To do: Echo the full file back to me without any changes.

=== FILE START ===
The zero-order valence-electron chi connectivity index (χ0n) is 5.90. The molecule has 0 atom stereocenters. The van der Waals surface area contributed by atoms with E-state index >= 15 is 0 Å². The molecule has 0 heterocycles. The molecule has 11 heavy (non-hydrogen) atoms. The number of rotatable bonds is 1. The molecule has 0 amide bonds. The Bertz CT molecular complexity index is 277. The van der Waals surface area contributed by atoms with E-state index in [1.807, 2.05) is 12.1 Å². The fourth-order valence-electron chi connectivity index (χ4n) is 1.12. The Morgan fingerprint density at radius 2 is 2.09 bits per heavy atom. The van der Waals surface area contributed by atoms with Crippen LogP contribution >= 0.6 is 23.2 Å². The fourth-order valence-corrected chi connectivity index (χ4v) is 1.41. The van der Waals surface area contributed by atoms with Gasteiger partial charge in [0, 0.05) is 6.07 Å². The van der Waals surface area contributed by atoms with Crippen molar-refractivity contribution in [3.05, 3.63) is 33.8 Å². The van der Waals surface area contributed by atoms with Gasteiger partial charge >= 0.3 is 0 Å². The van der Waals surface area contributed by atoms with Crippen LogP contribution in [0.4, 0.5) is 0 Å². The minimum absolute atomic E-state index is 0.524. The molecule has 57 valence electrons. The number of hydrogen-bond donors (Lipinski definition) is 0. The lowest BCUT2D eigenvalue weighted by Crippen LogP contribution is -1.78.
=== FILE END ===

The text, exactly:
The zero-order valence-electron chi connectivity index (χ0n) is 5.90. The molecule has 0 atom stereocenters. The van der Waals surface area contributed by atoms with E-state index >= 15 is 0 Å². The molecule has 0 heterocycles. The molecule has 11 heavy (non-hydrogen) atoms. The number of rotatable bonds is 1. The molecule has 0 amide bonds. The Bertz CT molecular complexity index is 277. The van der Waals surface area contributed by atoms with E-state index in [1.807, 2.05) is 12.1 Å². The fourth-order valence-electron chi connectivity index (χ4n) is 1.12. The Morgan fingerprint density at radius 2 is 2.09 bits per heavy atom. The van der Waals surface area contributed by atoms with Crippen LogP contribution >= 0.6 is 23.2 Å². The fourth-order valence-corrected chi connectivity index (χ4v) is 1.41. The van der Waals surface area contributed by atoms with Gasteiger partial charge in [0, 0.05) is 6.07 Å². The van der Waals surface area contributed by atoms with Crippen molar-refractivity contribution in [3.05, 3.63) is 33.8 Å². The van der Waals surface area contributed by atoms with Gasteiger partial charge >= 0.3 is 0 Å². The van der Waals surface area contributed by atoms with Crippen LogP contribution in [0.4, 0.5) is 0 Å². The minimum absolute atomic E-state index is 0.524. The molecule has 57 valence electrons. The number of hydrogen-bond donors (Lipinski definition) is 0. The lowest BCUT2D eigenvalue weighted by Crippen LogP contribution is -1.78.